*The nature of history is that it’s being made every single day, 24/7, but of course most times we’re completely oblivious to all it because it’s just plain ol’ impossible to be aware of the entirety of it.

That’s why we want to make sure you know about what went down on Sunday, February 26, 2017. On that day, pilots Dawn Cook and Stephanie Johnson made history for Delta Air Lines. Specifically, Capt. Stephanie Johnson and First Officer Dawn Cook were totally in charge of an Airbus A320 flying from Detroit to Las Vegas.

Another way of looking at it is that Cook and Johnson became the first African American women to make up the cockpit crew on one of Delta’s “mainline” flights.

Upon arrival in Las Vegas, as the pilots of Flight 555, Cook posted a photo of the two of them on Facebook to commemorate the occasion (see above).

Interestingly, we recently posted a story on Stephanie Johnson for securing a Delta milestone by becoming the airline’s first African-American female captain.

Johnson says she was drawn to flying at an early age.

“There were no pilots in my life growing up, and I think I’m the first person in my family to graduate from college,” Johnson said via a Q&A on Delta’s website in February. “But for as long as I can remember, I have been fascinated with airplanes and would think, ‘What a great thing it would be to know how to fly.’ “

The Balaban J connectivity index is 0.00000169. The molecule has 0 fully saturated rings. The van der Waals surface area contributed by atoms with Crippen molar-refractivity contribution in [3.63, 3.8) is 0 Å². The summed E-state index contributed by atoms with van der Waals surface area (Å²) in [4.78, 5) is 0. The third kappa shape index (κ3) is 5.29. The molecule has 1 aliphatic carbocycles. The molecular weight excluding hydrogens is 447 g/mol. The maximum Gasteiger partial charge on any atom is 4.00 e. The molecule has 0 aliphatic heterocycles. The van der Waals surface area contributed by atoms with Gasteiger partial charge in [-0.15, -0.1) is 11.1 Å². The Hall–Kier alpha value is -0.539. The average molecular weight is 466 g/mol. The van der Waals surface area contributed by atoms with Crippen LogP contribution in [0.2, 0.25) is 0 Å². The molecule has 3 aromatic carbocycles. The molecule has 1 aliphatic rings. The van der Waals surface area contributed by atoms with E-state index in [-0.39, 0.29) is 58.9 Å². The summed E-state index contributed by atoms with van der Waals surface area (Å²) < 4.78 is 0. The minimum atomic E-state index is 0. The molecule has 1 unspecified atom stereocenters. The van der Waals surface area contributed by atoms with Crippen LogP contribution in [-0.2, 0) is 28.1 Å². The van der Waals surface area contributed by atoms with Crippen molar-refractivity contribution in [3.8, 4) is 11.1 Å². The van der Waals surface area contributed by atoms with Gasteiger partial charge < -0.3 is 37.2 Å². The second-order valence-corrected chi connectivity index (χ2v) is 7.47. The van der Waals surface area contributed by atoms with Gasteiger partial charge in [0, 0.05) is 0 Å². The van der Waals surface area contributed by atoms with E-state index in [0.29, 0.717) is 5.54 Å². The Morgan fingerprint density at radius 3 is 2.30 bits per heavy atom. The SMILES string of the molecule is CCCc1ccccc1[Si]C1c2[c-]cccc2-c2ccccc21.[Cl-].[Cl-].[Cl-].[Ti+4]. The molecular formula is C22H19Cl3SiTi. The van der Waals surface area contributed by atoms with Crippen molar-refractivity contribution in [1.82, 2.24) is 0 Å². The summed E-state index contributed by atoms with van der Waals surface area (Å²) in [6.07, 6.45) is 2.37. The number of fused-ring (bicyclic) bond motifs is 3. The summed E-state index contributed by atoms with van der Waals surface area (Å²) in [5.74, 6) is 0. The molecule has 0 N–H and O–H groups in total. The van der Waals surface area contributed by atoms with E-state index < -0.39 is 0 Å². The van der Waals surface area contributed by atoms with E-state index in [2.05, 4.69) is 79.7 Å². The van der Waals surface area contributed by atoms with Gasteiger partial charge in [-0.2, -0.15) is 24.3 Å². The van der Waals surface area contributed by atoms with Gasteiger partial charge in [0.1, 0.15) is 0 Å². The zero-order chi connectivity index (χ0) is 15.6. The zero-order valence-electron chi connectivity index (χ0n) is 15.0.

stephanie johnson and dawn cook1

Captain Stephanie Johnson & First Officer Dawn Cook

A high school physics teacher encouraged Johnson to follow up on that interest, and she eventually learned to fly while studying at Kent State University in Ohio.

“After building flight time as an instructor, I was hired by a commuter carrier, where I was able to earn enough good flight experience to apply for a job at Northwest Airlines, and I was hired as their first African-American female pilot in 1997,” she said.

When asked how she felt about breaking barriers – first at Northwest and then at Delta – Johnson responded:

“I feel a great sense of responsibility to be a positive role model. There are so few women in this profession and too many women who still don’t think of it as a career option. When I was hired by Northwest Airlines, there were 12 African-American women airline pilots in the country at the major airlines, and I knew all of their names.”

“Today is very different, and though there are still people to inform, I am so thankful that the word is out,” she added. “This is a great career – it’s worth the hard work.”

source: USA Today via MSN News